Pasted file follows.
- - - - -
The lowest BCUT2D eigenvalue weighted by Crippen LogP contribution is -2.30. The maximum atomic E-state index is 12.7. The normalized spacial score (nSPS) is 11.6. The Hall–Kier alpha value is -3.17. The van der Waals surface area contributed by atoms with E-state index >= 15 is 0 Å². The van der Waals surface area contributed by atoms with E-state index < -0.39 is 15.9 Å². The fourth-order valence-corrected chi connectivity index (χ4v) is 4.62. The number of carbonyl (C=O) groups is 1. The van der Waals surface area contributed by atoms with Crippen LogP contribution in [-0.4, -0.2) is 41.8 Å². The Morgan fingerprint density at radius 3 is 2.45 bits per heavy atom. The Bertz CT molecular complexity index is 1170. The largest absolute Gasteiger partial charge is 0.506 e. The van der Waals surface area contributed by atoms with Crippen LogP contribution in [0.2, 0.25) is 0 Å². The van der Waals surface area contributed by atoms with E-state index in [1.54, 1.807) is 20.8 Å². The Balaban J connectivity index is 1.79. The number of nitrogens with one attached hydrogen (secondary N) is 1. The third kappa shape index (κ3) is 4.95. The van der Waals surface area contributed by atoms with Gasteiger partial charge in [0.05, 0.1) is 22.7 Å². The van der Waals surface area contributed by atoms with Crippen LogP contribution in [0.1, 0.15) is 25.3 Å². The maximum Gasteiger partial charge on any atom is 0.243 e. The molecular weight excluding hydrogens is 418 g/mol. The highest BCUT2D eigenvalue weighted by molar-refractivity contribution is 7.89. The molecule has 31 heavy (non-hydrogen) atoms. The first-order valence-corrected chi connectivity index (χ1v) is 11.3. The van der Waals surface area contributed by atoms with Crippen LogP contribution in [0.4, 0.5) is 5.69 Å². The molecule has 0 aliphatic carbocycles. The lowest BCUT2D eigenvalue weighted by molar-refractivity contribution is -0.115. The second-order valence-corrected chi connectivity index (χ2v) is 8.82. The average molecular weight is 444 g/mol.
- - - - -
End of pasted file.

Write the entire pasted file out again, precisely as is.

The lowest BCUT2D eigenvalue weighted by Crippen LogP contribution is -2.30. The maximum atomic E-state index is 12.7. The normalized spacial score (nSPS) is 11.6. The Hall–Kier alpha value is -3.17. The van der Waals surface area contributed by atoms with E-state index >= 15 is 0 Å². The van der Waals surface area contributed by atoms with E-state index < -0.39 is 15.9 Å². The fourth-order valence-corrected chi connectivity index (χ4v) is 4.62. The number of carbonyl (C=O) groups is 1. The van der Waals surface area contributed by atoms with Crippen LogP contribution in [-0.4, -0.2) is 41.8 Å². The Morgan fingerprint density at radius 3 is 2.45 bits per heavy atom. The Bertz CT molecular complexity index is 1170. The largest absolute Gasteiger partial charge is 0.506 e. The van der Waals surface area contributed by atoms with Crippen LogP contribution in [0.2, 0.25) is 0 Å². The van der Waals surface area contributed by atoms with E-state index in [1.54, 1.807) is 20.8 Å². The Balaban J connectivity index is 1.79. The number of nitrogens with one attached hydrogen (secondary N) is 1. The third kappa shape index (κ3) is 4.95. The van der Waals surface area contributed by atoms with Gasteiger partial charge in [0.05, 0.1) is 22.7 Å². The van der Waals surface area contributed by atoms with Crippen LogP contribution in [0.1, 0.15) is 25.3 Å². The maximum Gasteiger partial charge on any atom is 0.243 e. The molecular weight excluding hydrogens is 418 g/mol. The highest BCUT2D eigenvalue weighted by molar-refractivity contribution is 7.89. The molecule has 31 heavy (non-hydrogen) atoms. The first-order valence-corrected chi connectivity index (χ1v) is 11.3. The van der Waals surface area contributed by atoms with Crippen LogP contribution in [0.4, 0.5) is 5.69 Å². The molecule has 0 aliphatic carbocycles. The lowest BCUT2D eigenvalue weighted by molar-refractivity contribution is -0.115. The second-order valence-corrected chi connectivity index (χ2v) is 8.82. The average molecular weight is 444 g/mol.